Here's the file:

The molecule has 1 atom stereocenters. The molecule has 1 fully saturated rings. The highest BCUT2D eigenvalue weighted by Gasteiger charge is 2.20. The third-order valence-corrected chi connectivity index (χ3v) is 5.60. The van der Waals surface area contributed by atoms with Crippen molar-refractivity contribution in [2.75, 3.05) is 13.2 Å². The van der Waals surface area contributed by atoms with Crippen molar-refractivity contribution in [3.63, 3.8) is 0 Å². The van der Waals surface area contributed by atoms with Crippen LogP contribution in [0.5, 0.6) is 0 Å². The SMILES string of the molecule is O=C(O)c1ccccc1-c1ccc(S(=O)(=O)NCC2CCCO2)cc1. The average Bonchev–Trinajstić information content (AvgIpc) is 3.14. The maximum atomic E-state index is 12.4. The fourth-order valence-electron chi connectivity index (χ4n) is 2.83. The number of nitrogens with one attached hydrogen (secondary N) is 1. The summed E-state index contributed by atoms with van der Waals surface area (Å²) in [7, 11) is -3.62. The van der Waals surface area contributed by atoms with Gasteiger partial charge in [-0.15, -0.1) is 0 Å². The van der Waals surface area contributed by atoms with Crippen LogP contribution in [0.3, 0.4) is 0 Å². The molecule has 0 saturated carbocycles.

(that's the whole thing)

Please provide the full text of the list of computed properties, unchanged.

The molecule has 1 atom stereocenters. The molecule has 1 fully saturated rings. The highest BCUT2D eigenvalue weighted by Gasteiger charge is 2.20. The third-order valence-corrected chi connectivity index (χ3v) is 5.60. The van der Waals surface area contributed by atoms with Crippen molar-refractivity contribution in [2.75, 3.05) is 13.2 Å². The van der Waals surface area contributed by atoms with Crippen molar-refractivity contribution in [3.63, 3.8) is 0 Å². The van der Waals surface area contributed by atoms with Crippen LogP contribution in [0.5, 0.6) is 0 Å². The SMILES string of the molecule is O=C(O)c1ccccc1-c1ccc(S(=O)(=O)NCC2CCCO2)cc1. The average Bonchev–Trinajstić information content (AvgIpc) is 3.14. The maximum atomic E-state index is 12.4. The fourth-order valence-electron chi connectivity index (χ4n) is 2.83. The number of nitrogens with one attached hydrogen (secondary N) is 1. The summed E-state index contributed by atoms with van der Waals surface area (Å²) in [7, 11) is -3.62. The van der Waals surface area contributed by atoms with Gasteiger partial charge in [-0.15, -0.1) is 0 Å². The van der Waals surface area contributed by atoms with Crippen LogP contribution in [0.3, 0.4) is 0 Å². The molecule has 0 saturated carbocycles.